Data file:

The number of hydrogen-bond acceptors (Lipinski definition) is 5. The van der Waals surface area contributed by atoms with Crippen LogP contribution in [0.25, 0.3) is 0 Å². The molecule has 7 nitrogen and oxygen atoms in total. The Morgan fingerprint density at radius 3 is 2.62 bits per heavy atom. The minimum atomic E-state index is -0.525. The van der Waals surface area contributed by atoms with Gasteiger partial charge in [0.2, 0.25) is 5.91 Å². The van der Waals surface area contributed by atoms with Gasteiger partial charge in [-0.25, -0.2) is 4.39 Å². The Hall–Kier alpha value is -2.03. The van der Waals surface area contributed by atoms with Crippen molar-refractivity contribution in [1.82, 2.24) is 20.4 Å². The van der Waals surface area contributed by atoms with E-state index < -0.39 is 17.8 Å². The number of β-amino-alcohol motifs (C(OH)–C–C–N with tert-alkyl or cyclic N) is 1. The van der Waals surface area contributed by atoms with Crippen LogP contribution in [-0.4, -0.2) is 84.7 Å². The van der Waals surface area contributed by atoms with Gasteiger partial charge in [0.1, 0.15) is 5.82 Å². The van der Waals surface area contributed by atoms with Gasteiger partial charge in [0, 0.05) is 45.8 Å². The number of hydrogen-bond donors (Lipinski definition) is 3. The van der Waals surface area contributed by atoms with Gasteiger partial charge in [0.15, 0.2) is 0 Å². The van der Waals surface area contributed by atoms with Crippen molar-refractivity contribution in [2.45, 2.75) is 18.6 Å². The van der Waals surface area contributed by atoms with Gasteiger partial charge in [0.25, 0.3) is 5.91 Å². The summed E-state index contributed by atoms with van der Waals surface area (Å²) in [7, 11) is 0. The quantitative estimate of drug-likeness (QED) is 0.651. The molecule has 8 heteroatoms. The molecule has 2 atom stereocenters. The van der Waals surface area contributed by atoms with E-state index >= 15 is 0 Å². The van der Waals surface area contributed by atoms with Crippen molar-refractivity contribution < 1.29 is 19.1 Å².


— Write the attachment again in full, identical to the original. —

The number of hydrogen-bond acceptors (Lipinski definition) is 5. The van der Waals surface area contributed by atoms with Crippen LogP contribution in [0.25, 0.3) is 0 Å². The molecule has 7 nitrogen and oxygen atoms in total. The Morgan fingerprint density at radius 3 is 2.62 bits per heavy atom. The minimum atomic E-state index is -0.525. The van der Waals surface area contributed by atoms with Gasteiger partial charge in [0.2, 0.25) is 5.91 Å². The van der Waals surface area contributed by atoms with Gasteiger partial charge in [-0.25, -0.2) is 4.39 Å². The Hall–Kier alpha value is -2.03. The van der Waals surface area contributed by atoms with Crippen molar-refractivity contribution in [1.82, 2.24) is 20.4 Å². The van der Waals surface area contributed by atoms with E-state index < -0.39 is 17.8 Å². The number of β-amino-alcohol motifs (C(OH)–C–C–N with tert-alkyl or cyclic N) is 1. The van der Waals surface area contributed by atoms with Crippen LogP contribution in [-0.4, -0.2) is 84.7 Å². The van der Waals surface area contributed by atoms with Gasteiger partial charge in [0.1, 0.15) is 5.82 Å². The van der Waals surface area contributed by atoms with Gasteiger partial charge in [0, 0.05) is 45.8 Å². The number of hydrogen-bond donors (Lipinski definition) is 3. The van der Waals surface area contributed by atoms with Gasteiger partial charge in [0.15, 0.2) is 0 Å². The van der Waals surface area contributed by atoms with Crippen molar-refractivity contribution in [2.45, 2.75) is 18.6 Å². The van der Waals surface area contributed by atoms with Gasteiger partial charge in [0.25, 0.3) is 5.91 Å². The summed E-state index contributed by atoms with van der Waals surface area (Å²) in [7, 11) is 0. The quantitative estimate of drug-likeness (QED) is 0.651. The molecule has 8 heteroatoms. The molecule has 2 atom stereocenters. The van der Waals surface area contributed by atoms with E-state index >= 15 is 0 Å². The van der Waals surface area contributed by atoms with Crippen molar-refractivity contribution < 1.29 is 19.1 Å².